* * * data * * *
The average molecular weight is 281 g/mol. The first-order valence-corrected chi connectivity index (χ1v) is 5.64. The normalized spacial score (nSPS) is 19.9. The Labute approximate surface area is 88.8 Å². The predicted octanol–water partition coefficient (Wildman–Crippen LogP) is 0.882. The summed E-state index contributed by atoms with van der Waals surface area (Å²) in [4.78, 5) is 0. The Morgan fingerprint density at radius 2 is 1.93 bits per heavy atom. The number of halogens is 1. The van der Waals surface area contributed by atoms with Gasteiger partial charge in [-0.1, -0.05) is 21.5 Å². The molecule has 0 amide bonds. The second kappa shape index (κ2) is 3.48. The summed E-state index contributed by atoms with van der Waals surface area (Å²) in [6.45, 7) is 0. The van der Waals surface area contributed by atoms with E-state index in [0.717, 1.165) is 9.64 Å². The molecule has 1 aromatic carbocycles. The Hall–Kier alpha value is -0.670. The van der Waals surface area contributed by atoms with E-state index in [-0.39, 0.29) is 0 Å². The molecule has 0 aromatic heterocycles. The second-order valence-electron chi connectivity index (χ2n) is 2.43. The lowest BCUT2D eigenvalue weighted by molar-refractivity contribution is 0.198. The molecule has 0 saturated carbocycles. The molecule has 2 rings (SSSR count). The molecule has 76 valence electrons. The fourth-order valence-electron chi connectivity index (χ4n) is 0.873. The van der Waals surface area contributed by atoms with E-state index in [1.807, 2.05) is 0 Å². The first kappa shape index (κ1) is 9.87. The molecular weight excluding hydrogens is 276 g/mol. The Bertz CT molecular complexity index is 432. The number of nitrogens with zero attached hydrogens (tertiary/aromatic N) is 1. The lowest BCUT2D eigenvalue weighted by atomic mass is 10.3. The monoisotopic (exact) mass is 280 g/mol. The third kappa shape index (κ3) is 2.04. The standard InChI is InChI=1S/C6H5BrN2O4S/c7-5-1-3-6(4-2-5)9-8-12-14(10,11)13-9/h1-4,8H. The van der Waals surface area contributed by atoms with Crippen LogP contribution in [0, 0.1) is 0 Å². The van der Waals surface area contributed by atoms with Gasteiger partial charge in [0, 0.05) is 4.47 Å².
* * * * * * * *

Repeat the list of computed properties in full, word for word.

The average molecular weight is 281 g/mol. The first-order valence-corrected chi connectivity index (χ1v) is 5.64. The normalized spacial score (nSPS) is 19.9. The Labute approximate surface area is 88.8 Å². The predicted octanol–water partition coefficient (Wildman–Crippen LogP) is 0.882. The summed E-state index contributed by atoms with van der Waals surface area (Å²) in [4.78, 5) is 0. The Morgan fingerprint density at radius 2 is 1.93 bits per heavy atom. The number of halogens is 1. The van der Waals surface area contributed by atoms with Gasteiger partial charge in [-0.1, -0.05) is 21.5 Å². The molecule has 0 amide bonds. The second kappa shape index (κ2) is 3.48. The summed E-state index contributed by atoms with van der Waals surface area (Å²) in [6.45, 7) is 0. The van der Waals surface area contributed by atoms with E-state index in [0.717, 1.165) is 9.64 Å². The molecule has 1 aromatic carbocycles. The Hall–Kier alpha value is -0.670. The van der Waals surface area contributed by atoms with E-state index in [-0.39, 0.29) is 0 Å². The molecule has 0 aromatic heterocycles. The second-order valence-electron chi connectivity index (χ2n) is 2.43. The lowest BCUT2D eigenvalue weighted by molar-refractivity contribution is 0.198. The molecule has 0 saturated carbocycles. The molecule has 2 rings (SSSR count). The molecule has 76 valence electrons. The fourth-order valence-electron chi connectivity index (χ4n) is 0.873. The van der Waals surface area contributed by atoms with E-state index in [1.807, 2.05) is 0 Å². The first kappa shape index (κ1) is 9.87. The molecular weight excluding hydrogens is 276 g/mol. The Bertz CT molecular complexity index is 432. The number of nitrogens with zero attached hydrogens (tertiary/aromatic N) is 1. The lowest BCUT2D eigenvalue weighted by atomic mass is 10.3. The monoisotopic (exact) mass is 280 g/mol. The third kappa shape index (κ3) is 2.04. The standard InChI is InChI=1S/C6H5BrN2O4S/c7-5-1-3-6(4-2-5)9-8-12-14(10,11)13-9/h1-4,8H. The van der Waals surface area contributed by atoms with Crippen LogP contribution in [0, 0.1) is 0 Å². The van der Waals surface area contributed by atoms with Gasteiger partial charge in [0, 0.05) is 4.47 Å².